West Texas' Permian Basin, consisting of ancient marine rocks, is underlain by water-soluble rocks and multiple oil-rich formations. In the region that is densely populated with oil producing facilities, many localized geohazards, such as ground subsidence and micro-earthquakes, have gone unnoticed. Here we identify the localized geohazards in West Texas, using the satellite radar interferometry from newly launched radar satellites that provide radar images freely to public for the first time, and probe the causal mechanisms of ground deformation, encompassing oil/gas production activities and subsurface geological characteristics. Based on our observations and analyses, human activities of fluid (saltwater, CO2) injection for stimulation of hydrocarbon production, salt dissolution in abandoned oil facilities, and hydrocarbon extraction each have negative impacts on the ground surface and infrastructures, including possible induced seismicity. Proactive continuous and detailed monitoring of ground deformation from space over the currently operating and the previously operated oil/gas production facilities, as demonstrated by this research, is essential to securing the safety of humanity, preserving property, and sustaining the growth of the hydrocarbon production industry.
Anomalous peaks of nickel abundance have been reported in Permian-Triassic boundary sections in China, Israel, Eastern Europe, Spitzbergen, and the Austrian Carnic Alps. New solution ICP-MS results of enhanced nickel from P-T boundary sections in Hungary, Japan, and Spiti, India suggest that the nickel anomalies at the end of the Permian were a worldwide phenomenon. We propose that the source of the nickel anomalies at the P-T boundary were Ni-rich volatiles released by the Siberian volcanism, and by coeval Ni-rich magma intrusions. The peaks in nickel abundance correlate with negative δ(13)C and δ(18)O anomalies, suggesting that explosive reactions between magma and coal during the Siberian flood-basalt eruptions released large amounts of CO2 and CH4 into the atmosphere, causing severe global warming and subsequent mass extinction. The nickel anomalies may provide a timeline in P-T boundary sections, and the timing of the peaks supports the Siberian Traps as a contributor to the latest Permian mass extinction.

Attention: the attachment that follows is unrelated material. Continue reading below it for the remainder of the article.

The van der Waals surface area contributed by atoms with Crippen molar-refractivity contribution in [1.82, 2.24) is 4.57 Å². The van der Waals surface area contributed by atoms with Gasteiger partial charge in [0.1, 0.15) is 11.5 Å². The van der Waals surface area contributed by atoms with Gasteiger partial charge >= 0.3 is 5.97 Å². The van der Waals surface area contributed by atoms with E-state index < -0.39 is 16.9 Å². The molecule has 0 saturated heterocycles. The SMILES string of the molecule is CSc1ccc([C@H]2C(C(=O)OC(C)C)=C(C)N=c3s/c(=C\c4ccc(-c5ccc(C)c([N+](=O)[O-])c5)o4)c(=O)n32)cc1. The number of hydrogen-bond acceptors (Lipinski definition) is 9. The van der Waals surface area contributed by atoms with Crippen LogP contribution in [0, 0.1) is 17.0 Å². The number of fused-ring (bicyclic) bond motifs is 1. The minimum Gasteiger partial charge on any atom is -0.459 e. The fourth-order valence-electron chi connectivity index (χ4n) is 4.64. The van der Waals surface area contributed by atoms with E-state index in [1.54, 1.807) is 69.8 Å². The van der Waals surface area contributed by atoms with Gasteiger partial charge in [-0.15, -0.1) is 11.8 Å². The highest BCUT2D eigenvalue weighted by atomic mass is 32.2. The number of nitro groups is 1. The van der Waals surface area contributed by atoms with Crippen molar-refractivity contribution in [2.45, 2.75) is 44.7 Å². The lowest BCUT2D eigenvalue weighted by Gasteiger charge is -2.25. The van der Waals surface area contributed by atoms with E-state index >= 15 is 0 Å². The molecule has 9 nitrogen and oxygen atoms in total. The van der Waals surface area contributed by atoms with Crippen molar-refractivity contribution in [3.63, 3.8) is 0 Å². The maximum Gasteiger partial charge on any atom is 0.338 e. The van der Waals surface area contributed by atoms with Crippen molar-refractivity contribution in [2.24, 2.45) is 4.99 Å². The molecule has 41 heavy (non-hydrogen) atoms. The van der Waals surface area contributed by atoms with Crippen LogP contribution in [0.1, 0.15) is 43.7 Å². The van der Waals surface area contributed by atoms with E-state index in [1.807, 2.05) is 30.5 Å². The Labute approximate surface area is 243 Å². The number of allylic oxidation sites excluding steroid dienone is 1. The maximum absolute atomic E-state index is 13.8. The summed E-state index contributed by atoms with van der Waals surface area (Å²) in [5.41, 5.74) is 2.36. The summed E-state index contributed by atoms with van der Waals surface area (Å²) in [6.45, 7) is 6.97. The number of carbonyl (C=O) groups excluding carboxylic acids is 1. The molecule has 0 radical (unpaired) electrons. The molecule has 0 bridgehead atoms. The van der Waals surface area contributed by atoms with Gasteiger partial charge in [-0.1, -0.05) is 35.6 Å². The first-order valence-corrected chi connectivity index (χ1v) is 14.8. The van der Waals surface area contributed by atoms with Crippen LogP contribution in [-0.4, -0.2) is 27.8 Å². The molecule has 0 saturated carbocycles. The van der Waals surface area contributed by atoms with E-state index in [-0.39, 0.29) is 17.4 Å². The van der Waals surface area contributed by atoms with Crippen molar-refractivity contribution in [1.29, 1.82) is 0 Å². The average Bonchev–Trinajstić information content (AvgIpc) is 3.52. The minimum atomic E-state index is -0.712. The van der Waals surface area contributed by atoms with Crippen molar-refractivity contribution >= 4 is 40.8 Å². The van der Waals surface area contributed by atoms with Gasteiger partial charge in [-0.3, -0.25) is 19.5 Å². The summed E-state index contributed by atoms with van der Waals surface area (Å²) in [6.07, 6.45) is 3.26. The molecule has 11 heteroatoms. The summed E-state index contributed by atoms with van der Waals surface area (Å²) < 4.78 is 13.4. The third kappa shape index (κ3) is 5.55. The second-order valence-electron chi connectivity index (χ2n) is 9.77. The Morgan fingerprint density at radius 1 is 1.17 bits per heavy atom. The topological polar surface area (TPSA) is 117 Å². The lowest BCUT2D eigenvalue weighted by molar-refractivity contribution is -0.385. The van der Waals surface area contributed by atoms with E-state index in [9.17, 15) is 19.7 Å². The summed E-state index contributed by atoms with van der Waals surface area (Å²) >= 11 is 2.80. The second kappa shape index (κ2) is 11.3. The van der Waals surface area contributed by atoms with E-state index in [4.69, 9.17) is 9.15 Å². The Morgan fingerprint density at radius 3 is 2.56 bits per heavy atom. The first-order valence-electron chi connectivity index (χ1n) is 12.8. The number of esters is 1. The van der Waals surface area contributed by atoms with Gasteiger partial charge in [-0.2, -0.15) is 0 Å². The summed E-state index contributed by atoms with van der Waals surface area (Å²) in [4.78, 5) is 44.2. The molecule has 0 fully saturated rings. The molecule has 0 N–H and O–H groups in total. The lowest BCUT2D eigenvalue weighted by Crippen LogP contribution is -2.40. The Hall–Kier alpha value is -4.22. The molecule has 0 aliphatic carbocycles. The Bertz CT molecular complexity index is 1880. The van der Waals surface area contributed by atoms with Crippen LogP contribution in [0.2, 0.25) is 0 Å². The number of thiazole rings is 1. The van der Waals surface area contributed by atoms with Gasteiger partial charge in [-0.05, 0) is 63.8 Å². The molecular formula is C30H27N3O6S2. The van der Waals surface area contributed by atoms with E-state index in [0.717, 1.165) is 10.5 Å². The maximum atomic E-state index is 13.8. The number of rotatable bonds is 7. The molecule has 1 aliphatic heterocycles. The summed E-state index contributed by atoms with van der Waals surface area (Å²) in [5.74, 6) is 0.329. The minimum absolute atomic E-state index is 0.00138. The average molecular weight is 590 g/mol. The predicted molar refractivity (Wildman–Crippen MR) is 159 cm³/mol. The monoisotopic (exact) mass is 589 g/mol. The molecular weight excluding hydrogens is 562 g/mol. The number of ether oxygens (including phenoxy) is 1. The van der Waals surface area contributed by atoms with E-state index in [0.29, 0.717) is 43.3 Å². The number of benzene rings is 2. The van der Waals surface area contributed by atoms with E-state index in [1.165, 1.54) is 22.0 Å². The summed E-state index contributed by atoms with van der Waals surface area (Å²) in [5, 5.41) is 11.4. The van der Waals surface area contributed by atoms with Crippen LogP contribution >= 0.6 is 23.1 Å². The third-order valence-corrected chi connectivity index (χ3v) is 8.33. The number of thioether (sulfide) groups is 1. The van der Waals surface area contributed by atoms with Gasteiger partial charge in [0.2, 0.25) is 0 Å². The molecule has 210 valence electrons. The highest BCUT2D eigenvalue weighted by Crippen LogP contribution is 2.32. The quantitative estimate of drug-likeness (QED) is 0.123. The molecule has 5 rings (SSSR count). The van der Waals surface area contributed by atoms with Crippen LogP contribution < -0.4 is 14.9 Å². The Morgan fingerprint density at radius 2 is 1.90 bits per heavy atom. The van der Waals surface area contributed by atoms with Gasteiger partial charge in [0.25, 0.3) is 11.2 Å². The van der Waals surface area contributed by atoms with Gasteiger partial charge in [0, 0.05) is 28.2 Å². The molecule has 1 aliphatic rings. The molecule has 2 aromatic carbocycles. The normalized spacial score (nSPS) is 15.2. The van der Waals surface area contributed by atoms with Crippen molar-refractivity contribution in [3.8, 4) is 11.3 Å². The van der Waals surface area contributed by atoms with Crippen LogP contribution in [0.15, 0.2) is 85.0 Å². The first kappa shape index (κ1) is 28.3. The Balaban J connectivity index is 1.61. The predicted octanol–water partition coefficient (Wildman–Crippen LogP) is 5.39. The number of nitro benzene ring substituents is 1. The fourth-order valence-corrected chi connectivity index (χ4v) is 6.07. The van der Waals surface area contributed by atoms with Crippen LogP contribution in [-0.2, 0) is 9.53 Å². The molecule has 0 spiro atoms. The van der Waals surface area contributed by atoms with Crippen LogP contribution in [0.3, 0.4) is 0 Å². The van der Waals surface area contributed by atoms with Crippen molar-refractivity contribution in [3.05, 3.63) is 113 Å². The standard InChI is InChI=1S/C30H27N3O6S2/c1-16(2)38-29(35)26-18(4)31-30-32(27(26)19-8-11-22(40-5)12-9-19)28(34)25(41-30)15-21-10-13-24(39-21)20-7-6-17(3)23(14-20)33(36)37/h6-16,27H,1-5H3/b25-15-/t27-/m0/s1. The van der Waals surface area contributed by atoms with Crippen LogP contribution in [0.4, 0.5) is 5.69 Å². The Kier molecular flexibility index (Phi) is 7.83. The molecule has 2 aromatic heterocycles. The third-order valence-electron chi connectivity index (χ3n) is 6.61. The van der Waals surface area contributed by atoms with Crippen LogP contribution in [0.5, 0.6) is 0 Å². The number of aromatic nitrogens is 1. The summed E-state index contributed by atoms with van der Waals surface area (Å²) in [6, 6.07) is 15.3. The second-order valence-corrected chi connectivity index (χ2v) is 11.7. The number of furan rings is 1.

New high-resolution U-Pb dates indicate a duration of 89 ± 38 kyr for the Permian hiatus and of 14 ± 57 kyr for the overlying Triassic microbial limestone in shallow water settings of the Nanpanjiang Basin, South China. The age and duration of the hiatus coincides with the Permian-Triassic boundary (PTB) and the extinction interval in the Meishan Global Stratotype Section and Point, and strongly supports a glacio-eustatic regression, which best explains the genesis of the worldwide hiatus straddling the PTB in shallow water records. In adjacent deep marine troughs, rates of sediment accumulation display a six-fold decrease across the PTB compatible with a dryer and cooler climate as indicated by terrestrial plants. Our model of the Permian-Triassic boundary mass extinction (PTBME) hinges on the synchronicity of the hiatus with the onset of the Siberian Traps volcanism. This early eruptive phase released sulfur-rich volatiles into the stratosphere, thus simultaneously eliciting a short-lived ice age responsible for the global regression and a brief but intense acidification. Abrupt cooling, shrunk habitats on shelves and acidification may all have synergistically triggered the PTBME. Subsequently, the build-up of volcanic CO2 induced a transient cool climate whose early phase saw the deposition of the microbial limestone.
We examined the evolutionary history of leading multidrug resistant hospital pathogens, the enterococci, to their origin hundreds of millions of years ago. Our goal was to understand why, among the vast diversity of gut flora, enterococci are so well adapted to the modern hospital environment. Molecular clock estimation, together with analysis of their environmental distribution, phenotypic diversity, and concordance with host fossil records, place the origins of the enterococci around the time of animal terrestrialization, 425-500 mya. Speciation appears to parallel the diversification of hosts, including the rapid emergence of new enterococcal species following the End Permian Extinction. Major drivers of speciation include changing carbohydrate availability in the host gut. Life on land would have selected for the precise traits that now allow pathogenic enterococci to survive desiccation, starvation, and disinfection in the modern hospital, foreordaining their emergence as leading hospital pathogens.